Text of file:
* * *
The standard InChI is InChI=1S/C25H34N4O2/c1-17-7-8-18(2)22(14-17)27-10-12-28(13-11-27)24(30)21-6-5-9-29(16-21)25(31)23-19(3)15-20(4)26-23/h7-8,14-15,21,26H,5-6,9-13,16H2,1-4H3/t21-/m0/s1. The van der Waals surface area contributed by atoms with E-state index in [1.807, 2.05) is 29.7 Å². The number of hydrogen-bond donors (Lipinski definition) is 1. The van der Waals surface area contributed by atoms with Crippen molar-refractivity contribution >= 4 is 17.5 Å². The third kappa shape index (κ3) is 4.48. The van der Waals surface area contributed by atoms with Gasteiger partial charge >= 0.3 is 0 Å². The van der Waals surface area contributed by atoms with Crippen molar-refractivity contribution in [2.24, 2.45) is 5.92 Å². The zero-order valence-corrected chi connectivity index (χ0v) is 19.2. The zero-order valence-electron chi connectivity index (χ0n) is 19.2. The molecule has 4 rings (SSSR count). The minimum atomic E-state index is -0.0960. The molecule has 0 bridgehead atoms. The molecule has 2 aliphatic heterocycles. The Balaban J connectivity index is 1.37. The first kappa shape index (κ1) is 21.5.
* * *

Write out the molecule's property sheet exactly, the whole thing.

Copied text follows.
The standard InChI is InChI=1S/C25H34N4O2/c1-17-7-8-18(2)22(14-17)27-10-12-28(13-11-27)24(30)21-6-5-9-29(16-21)25(31)23-19(3)15-20(4)26-23/h7-8,14-15,21,26H,5-6,9-13,16H2,1-4H3/t21-/m0/s1. The van der Waals surface area contributed by atoms with E-state index in [1.807, 2.05) is 29.7 Å². The number of hydrogen-bond donors (Lipinski definition) is 1. The van der Waals surface area contributed by atoms with Crippen molar-refractivity contribution >= 4 is 17.5 Å². The third kappa shape index (κ3) is 4.48. The van der Waals surface area contributed by atoms with Gasteiger partial charge >= 0.3 is 0 Å². The van der Waals surface area contributed by atoms with Crippen molar-refractivity contribution in [2.24, 2.45) is 5.92 Å². The zero-order valence-corrected chi connectivity index (χ0v) is 19.2. The zero-order valence-electron chi connectivity index (χ0n) is 19.2. The molecule has 4 rings (SSSR count). The minimum atomic E-state index is -0.0960. The molecule has 0 bridgehead atoms. The molecule has 2 aliphatic heterocycles. The Balaban J connectivity index is 1.37. The first kappa shape index (κ1) is 21.5.